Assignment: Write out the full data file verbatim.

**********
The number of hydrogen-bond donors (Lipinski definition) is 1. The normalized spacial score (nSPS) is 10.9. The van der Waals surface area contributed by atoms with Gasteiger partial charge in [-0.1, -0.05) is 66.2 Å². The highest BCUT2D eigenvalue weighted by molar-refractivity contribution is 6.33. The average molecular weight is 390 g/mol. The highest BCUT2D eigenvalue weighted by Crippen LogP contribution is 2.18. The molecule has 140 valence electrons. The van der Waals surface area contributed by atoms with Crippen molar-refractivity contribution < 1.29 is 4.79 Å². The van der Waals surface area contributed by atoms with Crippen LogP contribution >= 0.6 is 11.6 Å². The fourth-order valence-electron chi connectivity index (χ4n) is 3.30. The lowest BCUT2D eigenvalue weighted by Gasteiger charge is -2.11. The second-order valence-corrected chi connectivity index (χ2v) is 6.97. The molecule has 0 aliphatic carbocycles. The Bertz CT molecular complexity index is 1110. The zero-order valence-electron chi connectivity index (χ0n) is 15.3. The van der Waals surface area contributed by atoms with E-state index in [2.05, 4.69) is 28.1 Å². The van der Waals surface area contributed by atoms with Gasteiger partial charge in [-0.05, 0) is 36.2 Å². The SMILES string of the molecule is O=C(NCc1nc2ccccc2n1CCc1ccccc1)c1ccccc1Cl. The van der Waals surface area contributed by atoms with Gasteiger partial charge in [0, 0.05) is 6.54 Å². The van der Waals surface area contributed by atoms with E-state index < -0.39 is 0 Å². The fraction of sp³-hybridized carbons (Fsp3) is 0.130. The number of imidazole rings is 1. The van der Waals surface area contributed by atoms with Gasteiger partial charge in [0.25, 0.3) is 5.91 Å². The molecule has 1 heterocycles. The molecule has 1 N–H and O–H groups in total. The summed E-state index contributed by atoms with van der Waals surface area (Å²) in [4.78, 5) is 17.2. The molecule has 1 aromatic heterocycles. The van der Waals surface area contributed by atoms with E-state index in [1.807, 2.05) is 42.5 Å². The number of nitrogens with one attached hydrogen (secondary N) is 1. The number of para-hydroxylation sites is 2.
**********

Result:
The number of hydrogen-bond donors (Lipinski definition) is 1. The normalized spacial score (nSPS) is 10.9. The van der Waals surface area contributed by atoms with Gasteiger partial charge in [-0.1, -0.05) is 66.2 Å². The highest BCUT2D eigenvalue weighted by molar-refractivity contribution is 6.33. The average molecular weight is 390 g/mol. The highest BCUT2D eigenvalue weighted by Crippen LogP contribution is 2.18. The molecule has 140 valence electrons. The van der Waals surface area contributed by atoms with Crippen molar-refractivity contribution < 1.29 is 4.79 Å². The van der Waals surface area contributed by atoms with Crippen LogP contribution >= 0.6 is 11.6 Å². The fourth-order valence-electron chi connectivity index (χ4n) is 3.30. The lowest BCUT2D eigenvalue weighted by Gasteiger charge is -2.11. The second-order valence-corrected chi connectivity index (χ2v) is 6.97. The molecule has 0 aliphatic carbocycles. The Bertz CT molecular complexity index is 1110. The zero-order valence-electron chi connectivity index (χ0n) is 15.3. The van der Waals surface area contributed by atoms with E-state index in [2.05, 4.69) is 28.1 Å². The van der Waals surface area contributed by atoms with Gasteiger partial charge in [-0.05, 0) is 36.2 Å². The SMILES string of the molecule is O=C(NCc1nc2ccccc2n1CCc1ccccc1)c1ccccc1Cl. The van der Waals surface area contributed by atoms with Gasteiger partial charge in [0, 0.05) is 6.54 Å². The van der Waals surface area contributed by atoms with E-state index < -0.39 is 0 Å². The fraction of sp³-hybridized carbons (Fsp3) is 0.130. The number of imidazole rings is 1. The van der Waals surface area contributed by atoms with Gasteiger partial charge in [0.25, 0.3) is 5.91 Å². The molecule has 1 heterocycles. The molecule has 1 N–H and O–H groups in total. The summed E-state index contributed by atoms with van der Waals surface area (Å²) in [4.78, 5) is 17.2. The molecule has 1 aromatic heterocycles. The van der Waals surface area contributed by atoms with E-state index in [1.807, 2.05) is 42.5 Å². The number of nitrogens with one attached hydrogen (secondary N) is 1. The number of para-hydroxylation sites is 2.